Subsidy Link to Global Warming

China's fuel subsidies contribute to world climate woes, energy analysis says.
By Michael Lelyveld
2010-11-15
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Truck drivers queue up for gas at a station in Sichuan, Nov. 9, 2010.
Truck drivers queue up for gas at a station in Sichuan, Nov. 9, 2010.
AFP

Major developing countries like China could help curb global warming by cutting billions of dollars in subsidies for fossil fuels, the International Energy Agency (IEA) said in its annual world report.

The finding may put the focus on energy policies as the most immediate way to control climate change and carbon emissions from consumption of coal, oil, and gas.

Taken together, developing countries paid over 80 percent of the U.S. $312 billion spent on fossil fuel subsidies in 2009, the Paris-based IEA said. The amount was five times more than the support for renewable energy last year.

By removing the financial props for fossil fuel consumption, the world could slash 5.8 percent from its carbon dioxide (CO2) emissions by 2020, the report estimated.

Ending subsidies is "the single most effective measure to cut energy demand in countries where they persist," the IEA's executive director Nobuo Tanaka said.

Governments typically pay subsidies to shield consumers from the full costs of supplying fuel and power, but the practice frequently leads to excess consumption, corruption, and waste.

Despite the huge burden last year, subsidies were down sharply from the $558 billion spent in 2008 when world oil prices spiked, the IEA said in its 731-page World Energy Outlook.

Subsidize power prices

In 2008, China paid $45.4 billion in subsidies, or 1 percent of GDP, but payments dropped to $18.6 billion last year. Nearly half the cost was to subsidize power prices, the report said.

Although China's subsidies were less than those of petroleum exporters like Iran and Russia, its policies play a key role because the country is the world's top energy consumer, accounting for 36 percent of estimated demand growth in the next 25 years.

"It is hard to overstate the growing importance of China in global energy," said Tanaka. "How the country responds to the threats to global energy security and climate posed by rising fossil fuel use will have far-reaching consequences for the rest of the world."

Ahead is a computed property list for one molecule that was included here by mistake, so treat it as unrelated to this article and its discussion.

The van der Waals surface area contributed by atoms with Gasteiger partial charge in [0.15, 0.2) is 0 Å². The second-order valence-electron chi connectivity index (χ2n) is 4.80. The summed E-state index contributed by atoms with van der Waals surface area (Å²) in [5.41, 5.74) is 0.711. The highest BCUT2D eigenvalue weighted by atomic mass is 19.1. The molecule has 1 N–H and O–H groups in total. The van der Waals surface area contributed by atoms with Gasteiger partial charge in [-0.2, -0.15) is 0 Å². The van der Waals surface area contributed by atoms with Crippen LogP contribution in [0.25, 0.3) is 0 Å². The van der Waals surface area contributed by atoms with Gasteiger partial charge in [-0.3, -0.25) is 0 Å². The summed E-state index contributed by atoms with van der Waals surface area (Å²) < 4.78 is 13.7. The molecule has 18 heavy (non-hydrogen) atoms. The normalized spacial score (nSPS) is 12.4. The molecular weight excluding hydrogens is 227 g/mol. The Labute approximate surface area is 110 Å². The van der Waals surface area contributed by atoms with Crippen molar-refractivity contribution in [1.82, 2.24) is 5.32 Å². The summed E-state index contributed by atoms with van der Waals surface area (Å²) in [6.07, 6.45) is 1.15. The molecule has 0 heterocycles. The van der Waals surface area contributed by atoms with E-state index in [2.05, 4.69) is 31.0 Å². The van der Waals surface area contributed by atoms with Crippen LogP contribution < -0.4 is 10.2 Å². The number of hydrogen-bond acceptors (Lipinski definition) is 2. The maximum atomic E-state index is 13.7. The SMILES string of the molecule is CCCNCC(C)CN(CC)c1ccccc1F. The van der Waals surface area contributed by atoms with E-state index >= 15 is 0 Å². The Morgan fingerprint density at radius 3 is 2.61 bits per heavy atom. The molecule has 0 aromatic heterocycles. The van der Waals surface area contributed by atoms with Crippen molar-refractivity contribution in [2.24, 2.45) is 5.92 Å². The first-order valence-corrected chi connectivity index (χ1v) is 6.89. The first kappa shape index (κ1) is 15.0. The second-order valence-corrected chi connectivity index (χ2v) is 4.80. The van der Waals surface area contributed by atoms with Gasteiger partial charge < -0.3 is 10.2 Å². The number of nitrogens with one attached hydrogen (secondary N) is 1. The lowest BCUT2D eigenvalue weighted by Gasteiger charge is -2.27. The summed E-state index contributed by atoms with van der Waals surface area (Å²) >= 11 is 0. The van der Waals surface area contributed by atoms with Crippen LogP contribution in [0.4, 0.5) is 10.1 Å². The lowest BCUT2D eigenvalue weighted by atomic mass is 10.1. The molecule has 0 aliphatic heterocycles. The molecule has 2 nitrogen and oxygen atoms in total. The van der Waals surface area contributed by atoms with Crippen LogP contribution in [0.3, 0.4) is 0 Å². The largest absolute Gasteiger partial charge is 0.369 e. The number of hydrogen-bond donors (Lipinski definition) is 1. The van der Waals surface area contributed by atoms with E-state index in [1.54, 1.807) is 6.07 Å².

China's CO2 emissions are expected to climb 54 percent between 2008 and 2035, accounting for 58 percent of global growth. The country's energy demand will soar by 75 percent during the period, the IEA said.

China has partially reformed its pricing systems for energy, but lag times in adjusting fuel prices to reflect world price changes can still lead to temporary subsidies, the report said.

The country has also made changes to its price regulations for natural gas, but the National Development and Reform Commission (NDRC) said in September that importers had suffered "huge losses" on gas piped from Central Asia because of price disparities.

In the past, such complaints have usually been followed by demands for retroactive subsidy payments.

Tool to check social pressures

Despite the downsides of subsidies, experts say it's unlikely that all countries will eliminate them by 2020.

"Some will, some won't," said Robert Ebel, senior adviser to the energy and national security program at the Center for Strategic and International Studies in Washington.

"The question is how many will and how many won't, and 2020 is really not that far away," he said.

Ebel also doubts that China's government will abandon a key tool for easing social pressures when world market energy prices rise.

"They've got 1.3 billion people to look after and they don't want any uprisings or people out on the streets because the subsidies have been taken away from them, so they have to be very careful on how to manage their withdrawal," Ebel said.

China also uses some subsidies for social purposes that may not be reflected in the IEA figures, which focus on payments to alter energy prices and costs.

In recent years, for example, China has promoted a series of subsidy programs to promote sales of electric appliances to help raise living standards in rural areas.

Some appliance replacement programs may save energy, but others appear to be thinly disguised economic stimulus programs that increase production and power demand.

Last month, for example, the Ministry of Commerce reported that sales under its rural subsidy program tripled to over 115.8 billion yuan ($17.3 billion) in the first three quarters of the year.

Over 52 million appliances were sold including refrigerators, washing machines, televisions, and DVD players, thanks to a 13-percent discount from the government, state media said. It is unclear how much the subsidies are adding to China's power consumption.

The country's electricity demand will triple between 2008 and 2035, the IEA said. By 2025, China's increase in generating capacity is expected to equal the current total installed generating capacity of the United States.



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CH. 2: VIETNAMESE | BURMESE | KOREAN

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